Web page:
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Then-U.S. President Donald Trump introduces Florida Governor Ron DeSantis during a homecoming campaign rally at the BB&T Center on November 26, 2019, in Sunrise, Fla.Joe Raedle/Getty Images

It’s bombs away in the American presidential race.

There was no pause for mobilization, no early ceasefire, no “phony war,” in the struggle for the Republican campaign for the party’s 2024 presidential nomination. In only a few days’ time, the battle between former president Donald Trump and Governor Ron DeSantis has developed into total warfare.

For months, the two shadow-boxed with each other – Mr. Trump lobbing talking-point grenades into the DeSantis camp; the Florida chief executive ignoring them, as if the attacks lacked the potential to detonate.


That phase is over now, with – if you permit the expression – a bang.

The pins have been pulled, the two sides are engaged in explosive exchanges, and the political landscape of the Republican Party – as recently as two decades ago resembling nothing so much as the manicured green of the 13th hole at the Augusta National Golf Club, home of the fabled Masters Tournament – has been transformed into a battlefield.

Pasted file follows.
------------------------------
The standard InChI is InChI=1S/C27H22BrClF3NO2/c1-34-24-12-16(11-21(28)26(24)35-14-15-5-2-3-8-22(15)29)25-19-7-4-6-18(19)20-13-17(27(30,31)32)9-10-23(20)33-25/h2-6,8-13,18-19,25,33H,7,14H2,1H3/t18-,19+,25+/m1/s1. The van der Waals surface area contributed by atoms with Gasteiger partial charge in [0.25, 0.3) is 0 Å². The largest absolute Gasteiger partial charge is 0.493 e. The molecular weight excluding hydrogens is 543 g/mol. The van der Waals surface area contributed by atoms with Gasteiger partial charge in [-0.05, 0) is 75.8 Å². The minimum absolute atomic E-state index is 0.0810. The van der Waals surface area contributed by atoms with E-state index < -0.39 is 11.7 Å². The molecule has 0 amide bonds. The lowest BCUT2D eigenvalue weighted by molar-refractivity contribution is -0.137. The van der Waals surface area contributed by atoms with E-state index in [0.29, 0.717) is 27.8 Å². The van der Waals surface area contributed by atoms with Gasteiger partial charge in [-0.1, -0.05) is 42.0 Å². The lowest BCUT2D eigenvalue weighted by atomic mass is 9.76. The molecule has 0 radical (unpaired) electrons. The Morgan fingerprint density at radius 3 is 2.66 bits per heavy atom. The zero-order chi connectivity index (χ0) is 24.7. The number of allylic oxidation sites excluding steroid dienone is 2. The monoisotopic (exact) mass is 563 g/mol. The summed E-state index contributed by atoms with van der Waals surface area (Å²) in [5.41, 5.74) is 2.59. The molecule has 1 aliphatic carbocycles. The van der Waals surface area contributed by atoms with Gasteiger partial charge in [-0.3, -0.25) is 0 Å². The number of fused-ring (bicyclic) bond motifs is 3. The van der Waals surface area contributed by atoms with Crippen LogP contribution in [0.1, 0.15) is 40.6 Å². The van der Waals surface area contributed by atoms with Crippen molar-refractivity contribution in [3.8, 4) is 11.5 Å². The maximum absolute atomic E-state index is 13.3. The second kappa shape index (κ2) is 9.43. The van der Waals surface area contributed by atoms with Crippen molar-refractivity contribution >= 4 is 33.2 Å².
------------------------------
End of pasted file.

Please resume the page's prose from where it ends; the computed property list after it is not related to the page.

It is well to recall that the Iowa caucuses, the first tests of the campaign, are seven months away.

And yet the campaign rapidly has assumed the character of trench warfare. Mr. Trump’s high command is accusing the DeSantis camp of political plagiarism, stealing the main themes of the 45th president. The DeSantis campaign is arguing that Mr. Trump’s time has passed and that, in any case, he failed to pass into law the principal elements of the new Republican agenda.

And like the fixed battle positions of the First World War, the two sides are settling into a situation where they may be engaged in an endless set of explosive exchanges. In terms of ideology, it resembles a race to the right. In terms of manners, it may be a race to the bottom.

Mr. DeSantis accused Mr. Trump – who, in three presidential campaigns and four years in the White House, has cultivated the Republican right – of abandoning his onetime political profile. “It seems like he’s running to the left, and I have always been somebody that’s just been moored in conservative principles,” he said.

A Trump spokesman, Steven Cheung, referred to Mr. DeSantis’s botched Twitter Space campaign debut, saying, “He can’t run away from his disastrous, embarrassing, and low-energy campaign announcement. Rookie mistakes and unforced errors – that’s who he is.”

And so it went in the first days of this new phase in the campaign.

Never in contemporary American politics has a nomination race devolved into so much bitterness so quickly.